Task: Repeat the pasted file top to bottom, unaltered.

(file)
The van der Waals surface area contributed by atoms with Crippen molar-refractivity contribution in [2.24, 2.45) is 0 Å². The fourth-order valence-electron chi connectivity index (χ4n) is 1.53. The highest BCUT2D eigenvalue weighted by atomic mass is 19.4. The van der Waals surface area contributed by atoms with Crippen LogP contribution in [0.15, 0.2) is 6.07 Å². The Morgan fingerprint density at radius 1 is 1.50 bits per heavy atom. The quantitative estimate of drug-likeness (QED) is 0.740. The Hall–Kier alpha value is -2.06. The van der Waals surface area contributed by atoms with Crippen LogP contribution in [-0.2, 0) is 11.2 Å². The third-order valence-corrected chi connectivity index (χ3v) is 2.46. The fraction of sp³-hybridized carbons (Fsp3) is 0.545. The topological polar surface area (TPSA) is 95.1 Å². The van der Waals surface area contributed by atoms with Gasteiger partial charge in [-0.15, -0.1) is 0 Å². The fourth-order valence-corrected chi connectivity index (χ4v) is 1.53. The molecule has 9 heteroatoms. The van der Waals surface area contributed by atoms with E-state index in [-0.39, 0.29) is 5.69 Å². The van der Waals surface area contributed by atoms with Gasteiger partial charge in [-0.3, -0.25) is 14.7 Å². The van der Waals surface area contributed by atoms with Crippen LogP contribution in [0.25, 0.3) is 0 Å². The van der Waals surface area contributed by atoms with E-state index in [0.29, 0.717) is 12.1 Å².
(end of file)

The van der Waals surface area contributed by atoms with Crippen molar-refractivity contribution in [2.24, 2.45) is 0 Å². The fourth-order valence-electron chi connectivity index (χ4n) is 1.53. The highest BCUT2D eigenvalue weighted by atomic mass is 19.4. The van der Waals surface area contributed by atoms with Crippen LogP contribution in [0.15, 0.2) is 6.07 Å². The Morgan fingerprint density at radius 1 is 1.50 bits per heavy atom. The quantitative estimate of drug-likeness (QED) is 0.740. The Hall–Kier alpha value is -2.06. The van der Waals surface area contributed by atoms with Crippen LogP contribution in [-0.2, 0) is 11.2 Å². The third-order valence-corrected chi connectivity index (χ3v) is 2.46. The fraction of sp³-hybridized carbons (Fsp3) is 0.545. The topological polar surface area (TPSA) is 95.1 Å². The van der Waals surface area contributed by atoms with Gasteiger partial charge in [-0.15, -0.1) is 0 Å². The fourth-order valence-corrected chi connectivity index (χ4v) is 1.53. The molecule has 9 heteroatoms. The van der Waals surface area contributed by atoms with E-state index in [-0.39, 0.29) is 5.69 Å². The van der Waals surface area contributed by atoms with Gasteiger partial charge in [-0.3, -0.25) is 14.7 Å². The van der Waals surface area contributed by atoms with Crippen LogP contribution in [0.25, 0.3) is 0 Å². The van der Waals surface area contributed by atoms with E-state index in [0.29, 0.717) is 12.1 Å².